How Do Scientists Project Climate Futures?
Climate scientists use climate models to represent the Earth’s climate system over different areas and time periods. These mathematical models are used to make climate projections into the future based on different scenarios. In this way these models serve as tools to help people, businesses, and governments understand what potential climate futures are possible and make decisions for climate resilience.
Understanding climate change impacts at the local level requires analyzing data at the right spatial resolution. Typically, climate models consider global climate dynamics and make projections on relatively large spatial scales. At such large spatial scales, the influence of local geographic features (e.g., small lake or change in topography) can be missed, presenting data that may not be directly useful to stakeholders interested in climate change impacts for their location
To get a better sense of climate change impacts at smaller spatial scales, such as for regions, cities, or towns, downscaling techniques are required. Downscaling refers to quantitative methods used to increase the resolution of a climate model and “zoom in” on a smaller area.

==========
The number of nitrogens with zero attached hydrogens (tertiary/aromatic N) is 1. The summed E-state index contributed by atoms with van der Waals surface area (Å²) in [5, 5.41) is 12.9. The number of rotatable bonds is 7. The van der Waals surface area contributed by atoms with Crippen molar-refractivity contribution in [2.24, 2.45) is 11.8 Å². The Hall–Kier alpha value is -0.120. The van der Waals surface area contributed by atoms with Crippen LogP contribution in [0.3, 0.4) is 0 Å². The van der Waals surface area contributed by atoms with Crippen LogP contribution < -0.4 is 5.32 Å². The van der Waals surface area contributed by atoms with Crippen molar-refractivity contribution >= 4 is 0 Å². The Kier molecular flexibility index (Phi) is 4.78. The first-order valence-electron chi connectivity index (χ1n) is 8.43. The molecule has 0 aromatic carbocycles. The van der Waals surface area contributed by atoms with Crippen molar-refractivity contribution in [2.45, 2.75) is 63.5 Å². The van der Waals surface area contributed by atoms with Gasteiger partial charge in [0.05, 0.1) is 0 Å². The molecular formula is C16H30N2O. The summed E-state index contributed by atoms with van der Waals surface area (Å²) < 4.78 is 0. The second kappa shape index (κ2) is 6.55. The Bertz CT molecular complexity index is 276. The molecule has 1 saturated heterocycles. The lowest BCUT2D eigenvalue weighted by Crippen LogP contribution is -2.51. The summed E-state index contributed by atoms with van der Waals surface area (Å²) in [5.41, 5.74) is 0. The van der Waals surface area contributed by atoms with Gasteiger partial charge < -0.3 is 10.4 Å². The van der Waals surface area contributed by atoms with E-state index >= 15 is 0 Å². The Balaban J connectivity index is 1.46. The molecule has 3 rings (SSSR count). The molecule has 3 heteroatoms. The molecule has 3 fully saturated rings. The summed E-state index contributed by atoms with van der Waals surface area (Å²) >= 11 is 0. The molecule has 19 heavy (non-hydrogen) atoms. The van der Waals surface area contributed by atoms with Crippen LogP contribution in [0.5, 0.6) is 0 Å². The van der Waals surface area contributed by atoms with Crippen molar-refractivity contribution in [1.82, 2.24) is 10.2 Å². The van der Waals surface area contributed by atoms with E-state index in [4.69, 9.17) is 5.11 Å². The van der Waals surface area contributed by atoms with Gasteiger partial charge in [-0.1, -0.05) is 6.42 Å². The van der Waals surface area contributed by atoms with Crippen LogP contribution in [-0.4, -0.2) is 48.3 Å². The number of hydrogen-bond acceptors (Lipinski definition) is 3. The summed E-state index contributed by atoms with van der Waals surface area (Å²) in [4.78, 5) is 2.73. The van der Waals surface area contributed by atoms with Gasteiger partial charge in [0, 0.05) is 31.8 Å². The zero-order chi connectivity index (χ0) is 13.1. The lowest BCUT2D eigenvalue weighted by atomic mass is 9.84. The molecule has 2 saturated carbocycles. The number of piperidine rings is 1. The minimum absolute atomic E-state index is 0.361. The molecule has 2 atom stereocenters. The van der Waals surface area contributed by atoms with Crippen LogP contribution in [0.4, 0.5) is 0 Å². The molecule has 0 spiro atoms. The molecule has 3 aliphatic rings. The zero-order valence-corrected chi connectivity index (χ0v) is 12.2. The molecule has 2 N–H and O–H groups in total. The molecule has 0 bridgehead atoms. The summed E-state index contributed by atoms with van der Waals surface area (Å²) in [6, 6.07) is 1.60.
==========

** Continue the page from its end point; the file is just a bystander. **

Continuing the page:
In 2021, Toronto and Region Conservation Authority’s (TRCA) Ecosystem and Climate Science team used assessed downscaled climate data for the Toronto area. With this data, TRCA was able to analyze climate change projections for temperature and precipitation over the TRCA’s watersheds. This information helps the TRCA understand how climate change may impact the landscape and the communities and ecosystems that depend on it. Through understanding the potential impacts, the TRCA can leverage climate change data and modelling to engage stakeholders across the region to ensure that we are all better prepared for climate change and that we work together to mitigate potential climate change risks.
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